Soft tissue sarcoma (advanced)

Data from a phase II study supports the use of gemcitabine (in combination with docetaxel) in the treatment of metastatic soft tissue sarcoma [Maki 2007]. Data from a phase II study supports the use of gemcitabine (in combination with vinorelbine) in the treatment of advanced soft tissue sarcomas [Dileo 2007]. A retrospective review in patients with bone and soft tissue sarcoma suggest the utility of using gemcitabine (in combination with docetaxel) for the treatment of soft-tissue sarcoma [Leu 2004].

Testicular cancer (refractory germ cell)

Data from 3 phase II studies support the use of gemcitabine (in combination with oxaliplatin) in the treatment of cisplatin-refractory germ cell tumors [DeGiorgi 2006], [Kohllmannsberger 2004], [Pectasides 2004]. Data from a small phase II study supports the use of gemcitabine (in combination with paclitaxel) in the treatment of refractory germ cell tumors [Hinton 2002]. Additionally, a phase II study supports the use of gemcitabine (in combination with oxaliplatin and paclitaxel) for the treatment of refractory or relapsed (multiply relapsed) germ cell tumors [Bokemeyer 2008].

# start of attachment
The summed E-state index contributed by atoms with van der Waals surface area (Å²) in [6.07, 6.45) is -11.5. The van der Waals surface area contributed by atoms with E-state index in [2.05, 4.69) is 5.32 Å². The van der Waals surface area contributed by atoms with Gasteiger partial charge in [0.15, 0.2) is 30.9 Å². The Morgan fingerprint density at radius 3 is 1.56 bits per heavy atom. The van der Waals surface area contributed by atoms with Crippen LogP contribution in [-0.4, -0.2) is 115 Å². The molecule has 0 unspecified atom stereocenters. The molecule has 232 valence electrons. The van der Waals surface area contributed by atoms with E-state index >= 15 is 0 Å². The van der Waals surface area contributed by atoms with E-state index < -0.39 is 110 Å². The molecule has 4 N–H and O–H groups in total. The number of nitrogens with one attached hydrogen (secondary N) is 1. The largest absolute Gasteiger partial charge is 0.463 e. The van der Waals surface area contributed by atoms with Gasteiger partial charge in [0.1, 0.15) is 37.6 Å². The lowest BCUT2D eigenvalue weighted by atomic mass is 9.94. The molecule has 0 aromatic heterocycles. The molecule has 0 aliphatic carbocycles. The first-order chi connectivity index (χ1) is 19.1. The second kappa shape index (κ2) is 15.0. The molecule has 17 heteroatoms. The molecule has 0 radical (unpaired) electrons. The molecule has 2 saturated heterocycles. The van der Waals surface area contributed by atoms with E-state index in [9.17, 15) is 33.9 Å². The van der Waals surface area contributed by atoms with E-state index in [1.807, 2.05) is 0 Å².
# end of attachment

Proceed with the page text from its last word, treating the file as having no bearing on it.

Thymic malignancies (refractory)

Preliminary data from a small phase II study suggest that gemcitabine (in combination with capecitabine) has activity in the treatment of refractory thymic malignancies [Palmieri 2010]. Additional data may be necessary to further define the role of gemcitabine in this condition.

Unknown-primary carcinoma

Data from a phase II study supports the use of gemcitabine (in combination with docetaxel) in the management of unknown primary carcinoma [Pouessel 2004]. Data from 2 small studies demonstrated activity with the use of gemcitabine (in combination with cisplatin) for management of unknown primary carcinoma [Culine 2003], [Gross-Goupil 2012]. Additional data may be necessary to further define the role of gemcitabine in the treatment of this condition.

Uterine cancer

Data from a phase II study supports the use of fixed-dose rate gemcitabine (in combination with docetaxel) for the treatment of metastatic uterine leiomyosarcoma [Hensley 2008]. Data from a phase II study supports the use of gemcitabine as a single agent for management of recurrent or persistent uterine leiomyosarcoma in patients who had received prior chemotherapy [Look 2004].

Contraindications